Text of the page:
Writing your first non-fiction book?

David Craig remembers the lessons he learnt writing his first book.

Are you considering writing your first non-fiction book? If so, how do you start?

The reason I pose this question is that I was recently approached by someone who had read one of my books, Squandered (published in 2008) and this had inspired them to produce their own book. They had sent their book to the usual agents and publishers and got the usual, mostly automatic standard rejections. So, they approached me and asked if I could help.

I read the book and felt that hidden inside was a really powerful story. Unfortunately, the book was 137,000 words long and had a title that was far too subtle for me to understand. Though, perhaps I was lucky. At least the author didn’t send me the original 200,000-word version – about the same length as Dostoyevsky’s Crime and Punishment.

I suspect that the basic problem with the book was that it contained everything the writer wanted to say in the way they wanted to say it rather than them thinking through what the reader really wanted to hear and how to best communicate that.

So I thought back to how I approached my first non-fiction book.

First the length. In an age of every-shortening attention spans, you have to have a pretty powerful message to keep anyone’s interest for much over 75,000 words (about 300 pages). In fact, if you can’t present your proposition in 300 pages, then you may have a problem with excessive verbiage you should deal with.

Then structure: as my background was working as a management consultant running organisational efficiency projects, I approached my first book like I would a project. I broke the book down into easily manageable pieces of work. If I was going to write about 75,000 words, then that meant around fourteen or fifteen chapters of around 5,000 words each. This hugely simplified the task of writing a book because now all I had to do was write fourteen or fifteen 5,000-word essays. By splitting the book into these fourteen or fifteen easily digestible chapters, the task of writing a book somehow seemed easier than when being faced with the need to produce 75,000 words. Moreover, to make the book even more digestible for readers, I split these fourteen or fifteen chapters into three to four sections of just a few chapters each.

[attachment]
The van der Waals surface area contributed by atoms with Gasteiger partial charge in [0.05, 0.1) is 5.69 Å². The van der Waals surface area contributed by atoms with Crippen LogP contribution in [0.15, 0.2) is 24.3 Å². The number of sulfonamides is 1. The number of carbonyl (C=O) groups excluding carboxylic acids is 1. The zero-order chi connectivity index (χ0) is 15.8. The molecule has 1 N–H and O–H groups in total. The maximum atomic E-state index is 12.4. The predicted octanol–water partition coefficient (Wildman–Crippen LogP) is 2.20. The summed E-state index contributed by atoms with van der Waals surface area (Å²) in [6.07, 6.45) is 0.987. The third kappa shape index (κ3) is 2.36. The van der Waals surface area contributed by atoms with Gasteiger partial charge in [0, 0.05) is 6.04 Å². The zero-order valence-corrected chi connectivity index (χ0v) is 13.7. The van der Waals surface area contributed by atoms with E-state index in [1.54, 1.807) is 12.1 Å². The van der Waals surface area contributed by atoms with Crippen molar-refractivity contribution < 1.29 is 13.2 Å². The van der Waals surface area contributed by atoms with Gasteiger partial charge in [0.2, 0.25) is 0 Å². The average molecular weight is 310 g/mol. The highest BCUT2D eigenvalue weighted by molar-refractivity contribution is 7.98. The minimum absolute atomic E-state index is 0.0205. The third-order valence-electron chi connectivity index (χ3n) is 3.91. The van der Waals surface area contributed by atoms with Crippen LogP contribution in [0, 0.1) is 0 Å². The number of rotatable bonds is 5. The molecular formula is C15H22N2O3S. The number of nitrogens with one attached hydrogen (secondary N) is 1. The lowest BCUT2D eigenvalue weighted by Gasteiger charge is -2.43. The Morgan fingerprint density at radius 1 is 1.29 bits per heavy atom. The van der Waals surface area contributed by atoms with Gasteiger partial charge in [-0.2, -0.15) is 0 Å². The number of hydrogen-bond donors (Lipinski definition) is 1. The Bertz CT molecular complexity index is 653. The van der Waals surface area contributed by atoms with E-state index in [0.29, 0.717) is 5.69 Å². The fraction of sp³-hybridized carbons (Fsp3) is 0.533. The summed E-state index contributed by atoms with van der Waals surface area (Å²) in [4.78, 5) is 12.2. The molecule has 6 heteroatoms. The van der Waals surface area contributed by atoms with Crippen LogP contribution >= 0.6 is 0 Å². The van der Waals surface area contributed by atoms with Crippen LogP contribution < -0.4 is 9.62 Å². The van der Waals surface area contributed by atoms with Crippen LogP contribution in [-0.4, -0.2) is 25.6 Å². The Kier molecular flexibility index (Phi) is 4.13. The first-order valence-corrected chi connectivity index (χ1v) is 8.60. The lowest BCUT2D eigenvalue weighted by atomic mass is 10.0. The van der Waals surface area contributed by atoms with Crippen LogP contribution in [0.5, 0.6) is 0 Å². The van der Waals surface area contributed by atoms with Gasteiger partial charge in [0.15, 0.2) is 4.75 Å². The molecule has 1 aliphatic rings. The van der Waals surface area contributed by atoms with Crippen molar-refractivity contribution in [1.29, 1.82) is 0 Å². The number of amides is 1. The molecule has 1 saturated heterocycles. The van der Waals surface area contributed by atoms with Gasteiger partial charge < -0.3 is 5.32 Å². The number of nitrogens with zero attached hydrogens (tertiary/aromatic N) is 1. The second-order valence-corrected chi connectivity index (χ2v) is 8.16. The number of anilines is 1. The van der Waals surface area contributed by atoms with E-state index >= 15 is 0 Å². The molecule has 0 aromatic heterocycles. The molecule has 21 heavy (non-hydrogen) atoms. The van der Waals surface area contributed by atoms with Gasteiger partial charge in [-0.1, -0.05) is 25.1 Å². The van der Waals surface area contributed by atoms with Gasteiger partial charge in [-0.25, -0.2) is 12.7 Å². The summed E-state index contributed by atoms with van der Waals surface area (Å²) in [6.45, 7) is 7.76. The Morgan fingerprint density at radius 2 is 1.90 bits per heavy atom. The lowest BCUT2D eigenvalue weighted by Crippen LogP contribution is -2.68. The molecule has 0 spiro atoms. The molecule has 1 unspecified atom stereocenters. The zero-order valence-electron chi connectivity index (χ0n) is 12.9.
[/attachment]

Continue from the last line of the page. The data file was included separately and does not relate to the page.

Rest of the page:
The title: with so much information overload nowadays, my inclination was to avoid excessive subtlety or creativity in my choice of titles. Some of my titles – Rip-Off, Squandered, The Great European Rip-Off, The Great Charity Scandal, Don’t Buy It! and The Great University Con – may seem a little too ‘in-yer-face’ for many writers. But at least readers know what to expect when deciding whether to buy my books. This approach – thinking through what the reader wanted to hear rather than what I wanted to say; keeping to around 75,000 words; splitting the book into three to four clear sections and fourteen to fifteen easily-digestible 5,000-word chapters and choosing ‘what-it-says-on-the-tin’ titles helped me with the ten books I have now had published.

Of course, my approach is not for everyone and some people may find it too ‘mechanical’. But some new authors might find this useful when approaching their first book.

David Craig is an agency writer and is happy to collaborate with new authors on their first non-fiction book. His latest book THE GREAT UNIVERSITY CON written with Hugh Openshaw has just been published.

About article author

David Craig

David Craig

For over 20 years, David Craig has worked for and competed against some of the world's best and worst management consultancies. He has sold consulting in 15 countries in Europe, US and Asia to almost 100 organizations, including Disney, Mobil, Dupont, Roche, Air France, Eurotunnel, The NHS, CapGe...More about David Craig